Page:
Don't try to use super-low-power things for software development. Get something that will run things quickly and efficiently, and turn it off when you're not using it.
But never with T-mobile. AT&T did indeed allow third parties to start charging us without permission, then made it a fair amount of hassle (from my point of view, anyway) to cancel the services which we never requested. Never had a problem on any of our t-mobile lines.
Glad to see that things I was hearing about back in college, and used to experiment with Unix ports of in the early 90s, and which were also found in the pre-OSX Mac dev environment, are being reinvented as though they were new.
The big flaw here is your assumption that the justification for the "higher paying job" should be "entirely practical skills".
It's the general education and study that are most useful in making you able to eventually be significantly more productive and effective than someone without an education... Except of course that there's lots of ways of getting an education that don't happen to come with a diploma. But employers are not totally insane to prefer people who have a broader educational background, because those people will be more able to do a good job of lots of things.
I think you're assuming that the original connection between degrees and salaries was more direct than it really ever was.
I think it's very much that, in this particular case. The anon didn't say that women should be in some way responsible for choices like "walking alone in dangerous neighborhoods at night", but for how they look or dress. That's... actually not at all justifiable. I am okay with suggesting that people ought to lock their houses, learn self defense, and so on, because in practice they ought to. I'm less okay with saying that if they fail to do so, that makes it their fault if they get mugged, raped, or otherwise attacked.
The blame-the-victim thing comes from the just world fallacy. People don't want to think that bad things happen to innocent people, so they declare the people non-innocent.
You can reproduce this beautifully in lab conditions. Play people a recording of someone being tortured and they will start disliking the person and thinking badly of them.
Good job shifting the goalposts, but that's pretty much totally unrelated. See, the lions are generally not considered to be moral actors. Humans usually are.
Of course she's responsible for how she looks and dresses, it's just that neither of those can ever be, in any way, a justification for rape. They're totally irrelevant. She's also responsible for what she has for breakfast, and that's every bit as relevant to your decision as to whether or not you want to be a rapist. Which, given that you're playing apologetics for it, presumably you do.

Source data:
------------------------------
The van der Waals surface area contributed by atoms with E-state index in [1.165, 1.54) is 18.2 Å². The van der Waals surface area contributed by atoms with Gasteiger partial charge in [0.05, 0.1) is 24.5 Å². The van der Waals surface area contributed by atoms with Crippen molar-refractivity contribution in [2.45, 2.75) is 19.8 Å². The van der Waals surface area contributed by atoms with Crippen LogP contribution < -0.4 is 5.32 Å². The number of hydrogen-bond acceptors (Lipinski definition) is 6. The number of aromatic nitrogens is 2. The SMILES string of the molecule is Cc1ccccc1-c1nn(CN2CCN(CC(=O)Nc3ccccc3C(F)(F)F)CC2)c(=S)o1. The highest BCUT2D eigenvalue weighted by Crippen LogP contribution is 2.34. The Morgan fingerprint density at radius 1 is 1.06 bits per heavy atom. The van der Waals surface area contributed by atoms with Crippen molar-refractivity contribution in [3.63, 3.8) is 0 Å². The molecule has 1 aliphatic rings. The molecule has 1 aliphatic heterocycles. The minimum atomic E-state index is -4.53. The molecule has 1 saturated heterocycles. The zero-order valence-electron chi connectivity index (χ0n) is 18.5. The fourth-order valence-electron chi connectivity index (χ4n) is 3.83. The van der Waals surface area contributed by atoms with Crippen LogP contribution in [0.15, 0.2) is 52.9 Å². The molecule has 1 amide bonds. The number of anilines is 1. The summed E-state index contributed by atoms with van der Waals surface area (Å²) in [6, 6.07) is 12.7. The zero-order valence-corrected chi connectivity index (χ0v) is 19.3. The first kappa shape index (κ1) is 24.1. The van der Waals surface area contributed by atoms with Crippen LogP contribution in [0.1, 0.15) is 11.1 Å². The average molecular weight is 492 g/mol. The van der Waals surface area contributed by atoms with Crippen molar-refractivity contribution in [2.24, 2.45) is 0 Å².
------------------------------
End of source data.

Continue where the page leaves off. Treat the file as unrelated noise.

That's not obvious at all. I am pretty sure I could make more money doing other things, but I enjoy the things I do now more. Your best interest isn't necessarily what makes you the most money.
Well, apart from the complete lack of citations, etcetera:
Who cares what someone did in 1944? And what does 9/11 have to do with anything? You're making a moral argument that something is disgusting or immoral, but that's not a rebuttal to the claim that it has a particular effect.
It's also a little weird to see you talking about the "post 9/11 vaccine" for a disease that we haven't generally vaccinated for since 1972 or so.
People were concerned about them, but since they were inevitable, you couldn't do anything but not worry too much and hope for the best.
We knew that mumps and measles were one-time diseases, and that it was best to get them early because then you were immune, some of them are much more dangerous in adults (especially mumps, which sterilzes adult males), and anyway the sooner you get it the less of an investment we lose if it kills you.
People were a lot more casual about kids dying in the past.
The Wakefield paper may not have been retracted, but there were plenty of things demonstrating that it was wrong. I blame her because she's clearly highly influential.
I'd be interested in seeing citations. I have been told by someone whose credibility and sources I trust that there was no throttling as such, just a configuration of routes and bandwidth such that the traffic would go through heavily congested gateways which never seemed to get upgraded. But nothing like an actual QoS filter limiting traffic. Still easy to fix immediately upon wanting to, but also a thing that even a fairly strict net neutrality law wouldn't really prevent...
It's worth distinguishing between neutrality between actors, and neutrality between protocols.
It makes perfect sense to use QoS features to guarantee reliable availability of a small amount of bandwidth with very high priority (thus lower latency) for VOIP, while allowing downloads to consume a ton of bandwidth but get delayed slightly to get the VOIP traffic where it wants to be. We do stuff like this all the time at many levels and it's good engineering.
The concern about net neutrality is more at the level of, say, choosing to throttle companies you are trying to compete with. Although apparently, the real issue with Comcast and the like has mostly been not actively throttling, but merely failing to upgrade feeds enough to handle the load.
Most significantly, the temperature people generally serve coffee at is, in fact, hot enough go give third-degree burns. The general recommended temperature to store coffee at before serving is 185 degrees (farenheit, obviously). The truth is neither that the lawsuit was totally frivolous, nor that it was totally justified, but that this was a complicated situation with a number of issues that generally get glossed over.